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- Subject: Re: Optional static types for Lua - experimental derivative Ravi
- From: Marc Balmer <marc@...>
- Date: Sun, 18 Jan 2015 22:22:14 +0100
Am 18.01.15 um 22:10 schrieb Leo Romanoff:
On Sun, Jan 18, 2015 at 11:27 AM, Richard Hundt <firstname.lastname@example.org
> Well the objectives are very different I think. I am looking to
> improve efficiency of certain operations. So the static typing is for
> that purpose. Therefore the features I intend to support will be a
> subset of above. For example, as of now I have no intention to provide
> syntactic support for classes or interfaces. Also no concept of union
Ah, okay, hence the additional ops. That's got me thinking: wouldn't
it be feasible to do run-time instruction specialization without the
need to add syntax (so you'd patch in your new ops dynamically)? If it
worked though, you could run vanilla Lua modules and perhaps get a
performance boost. Maybe that's a ton of work though without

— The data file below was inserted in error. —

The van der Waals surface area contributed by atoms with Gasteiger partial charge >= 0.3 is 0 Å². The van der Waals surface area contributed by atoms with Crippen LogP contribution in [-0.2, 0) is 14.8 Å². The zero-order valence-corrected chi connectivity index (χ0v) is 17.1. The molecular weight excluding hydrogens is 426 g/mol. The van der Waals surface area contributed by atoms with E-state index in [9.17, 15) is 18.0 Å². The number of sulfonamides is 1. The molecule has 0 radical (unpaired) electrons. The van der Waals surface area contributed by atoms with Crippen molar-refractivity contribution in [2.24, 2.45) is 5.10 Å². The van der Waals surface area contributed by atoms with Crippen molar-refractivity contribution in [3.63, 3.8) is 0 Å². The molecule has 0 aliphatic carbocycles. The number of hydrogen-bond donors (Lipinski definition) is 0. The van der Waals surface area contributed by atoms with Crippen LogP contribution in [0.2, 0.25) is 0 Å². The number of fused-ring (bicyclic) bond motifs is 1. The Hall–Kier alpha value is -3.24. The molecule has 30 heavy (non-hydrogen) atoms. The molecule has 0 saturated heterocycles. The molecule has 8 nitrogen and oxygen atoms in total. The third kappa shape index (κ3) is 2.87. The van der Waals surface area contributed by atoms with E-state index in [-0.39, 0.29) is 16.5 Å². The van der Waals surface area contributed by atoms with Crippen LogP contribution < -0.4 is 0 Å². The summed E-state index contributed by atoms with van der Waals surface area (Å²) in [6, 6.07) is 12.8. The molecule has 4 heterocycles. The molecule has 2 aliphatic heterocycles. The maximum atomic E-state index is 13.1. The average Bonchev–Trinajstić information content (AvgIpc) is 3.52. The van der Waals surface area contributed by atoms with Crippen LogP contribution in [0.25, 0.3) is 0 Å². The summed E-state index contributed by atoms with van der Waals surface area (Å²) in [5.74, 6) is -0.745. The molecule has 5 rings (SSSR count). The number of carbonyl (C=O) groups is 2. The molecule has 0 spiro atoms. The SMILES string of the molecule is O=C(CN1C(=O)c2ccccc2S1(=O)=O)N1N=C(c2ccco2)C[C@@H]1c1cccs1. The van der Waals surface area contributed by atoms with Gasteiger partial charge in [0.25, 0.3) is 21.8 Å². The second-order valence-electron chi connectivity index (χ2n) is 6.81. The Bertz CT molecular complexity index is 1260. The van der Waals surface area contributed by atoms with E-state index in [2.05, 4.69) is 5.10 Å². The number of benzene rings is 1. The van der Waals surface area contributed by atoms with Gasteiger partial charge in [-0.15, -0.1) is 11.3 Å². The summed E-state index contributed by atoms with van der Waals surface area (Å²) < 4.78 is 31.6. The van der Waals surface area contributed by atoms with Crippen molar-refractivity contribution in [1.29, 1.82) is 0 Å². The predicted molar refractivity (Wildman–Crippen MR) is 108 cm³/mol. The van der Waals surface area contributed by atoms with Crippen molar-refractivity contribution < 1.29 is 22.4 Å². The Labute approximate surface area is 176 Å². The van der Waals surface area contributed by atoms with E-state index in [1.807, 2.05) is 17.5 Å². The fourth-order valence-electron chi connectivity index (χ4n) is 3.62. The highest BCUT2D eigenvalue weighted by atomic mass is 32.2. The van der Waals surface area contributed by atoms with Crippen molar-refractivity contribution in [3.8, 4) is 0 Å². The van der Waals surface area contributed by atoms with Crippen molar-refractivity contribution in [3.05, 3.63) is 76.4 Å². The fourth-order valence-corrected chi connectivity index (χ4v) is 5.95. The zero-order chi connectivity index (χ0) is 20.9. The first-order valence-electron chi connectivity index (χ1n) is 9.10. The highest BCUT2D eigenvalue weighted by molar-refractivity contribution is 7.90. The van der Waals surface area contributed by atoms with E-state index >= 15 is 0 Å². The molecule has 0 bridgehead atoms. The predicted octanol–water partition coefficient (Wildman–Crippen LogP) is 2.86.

substantial gains because recording, narrowing/widening overhead might
be too high to be beneficial. Dunno. Just an idle thought.
Do you mean something like this?
"Optimizing Lua using run-time type specialization"
How is adding type checking, in any form, optimizing Lua? Isn't it one
of Lua's great benefits that it is actually not statically typed?
In my experience, with a reasonably large code base, Lua not being
statically typed is much more of a benefit than a defect, so I wonder
why this idea of making Lua statically typed pops up from time to time.
Michael Schröder starts his text with claiming that "Like other
dynamically typed languages, Lua spends a significant amount of
execution time on type checks.". Is that really the case? Are type
checks really using a lot of CPU cycles? I have my doubts, but I have
not done the research.